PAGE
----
Measuring the Development of Social Attention Using Free-Viewing


should be sent to Michael C. Frank, Department of Psychology, Stanford University, 450 Serra Mall, Jordan Hall (Building 420), Stanford, CA 94309. E-mail:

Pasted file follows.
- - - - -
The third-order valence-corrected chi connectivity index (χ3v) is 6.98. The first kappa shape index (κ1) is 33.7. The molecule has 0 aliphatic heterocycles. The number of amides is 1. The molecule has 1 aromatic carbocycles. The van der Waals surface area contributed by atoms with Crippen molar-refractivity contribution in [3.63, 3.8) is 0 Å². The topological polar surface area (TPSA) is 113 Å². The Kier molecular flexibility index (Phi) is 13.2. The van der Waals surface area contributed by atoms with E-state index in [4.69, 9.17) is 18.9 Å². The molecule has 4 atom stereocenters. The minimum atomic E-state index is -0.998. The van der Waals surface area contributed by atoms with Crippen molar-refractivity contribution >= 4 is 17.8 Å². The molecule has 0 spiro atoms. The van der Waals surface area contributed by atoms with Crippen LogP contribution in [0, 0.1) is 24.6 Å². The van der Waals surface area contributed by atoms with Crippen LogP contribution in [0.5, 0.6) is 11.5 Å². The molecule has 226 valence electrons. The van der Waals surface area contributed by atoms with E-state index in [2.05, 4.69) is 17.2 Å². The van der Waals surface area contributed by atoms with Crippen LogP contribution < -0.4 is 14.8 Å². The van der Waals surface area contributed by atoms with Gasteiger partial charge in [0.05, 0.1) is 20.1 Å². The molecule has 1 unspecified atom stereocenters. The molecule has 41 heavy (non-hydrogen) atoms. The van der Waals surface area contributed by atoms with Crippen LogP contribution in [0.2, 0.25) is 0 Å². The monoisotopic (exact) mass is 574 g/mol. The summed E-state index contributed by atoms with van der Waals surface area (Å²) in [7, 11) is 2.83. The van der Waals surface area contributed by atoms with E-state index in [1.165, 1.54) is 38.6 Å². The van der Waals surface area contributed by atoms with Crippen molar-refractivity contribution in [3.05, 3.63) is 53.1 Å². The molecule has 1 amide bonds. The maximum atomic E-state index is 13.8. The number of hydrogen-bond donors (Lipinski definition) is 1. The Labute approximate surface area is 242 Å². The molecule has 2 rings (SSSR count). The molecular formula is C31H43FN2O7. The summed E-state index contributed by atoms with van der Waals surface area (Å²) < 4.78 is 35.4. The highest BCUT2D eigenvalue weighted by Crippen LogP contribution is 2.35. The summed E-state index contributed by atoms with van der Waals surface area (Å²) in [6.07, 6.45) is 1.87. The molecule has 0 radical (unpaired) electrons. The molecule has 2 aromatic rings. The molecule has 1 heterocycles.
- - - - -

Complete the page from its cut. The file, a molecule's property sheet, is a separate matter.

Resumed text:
How do young children direct their attention to other people in the natural world? Although many studies have examined the perception of faces and of goal-directed actions, relatively little work has focused on what children will look at in complex and unconstrained viewing environments. To address this question, we showed videos of objects, faces, children playing with toys, and complex social scenes to a large sample of infants and toddlers between 3 and 30 months old. We found systematic developmental changes in what children looked at. When viewing faces alone, younger children looked more at eyes and older children more at mouths, especially when the faces were making expressions or talking. In the more complex videos, older children looked more at hands than younger children, especially when the hands were performing actions. Our results suggest that as children develop they become better able to direct their attention to the parts of complex scenes that are most interesting socially.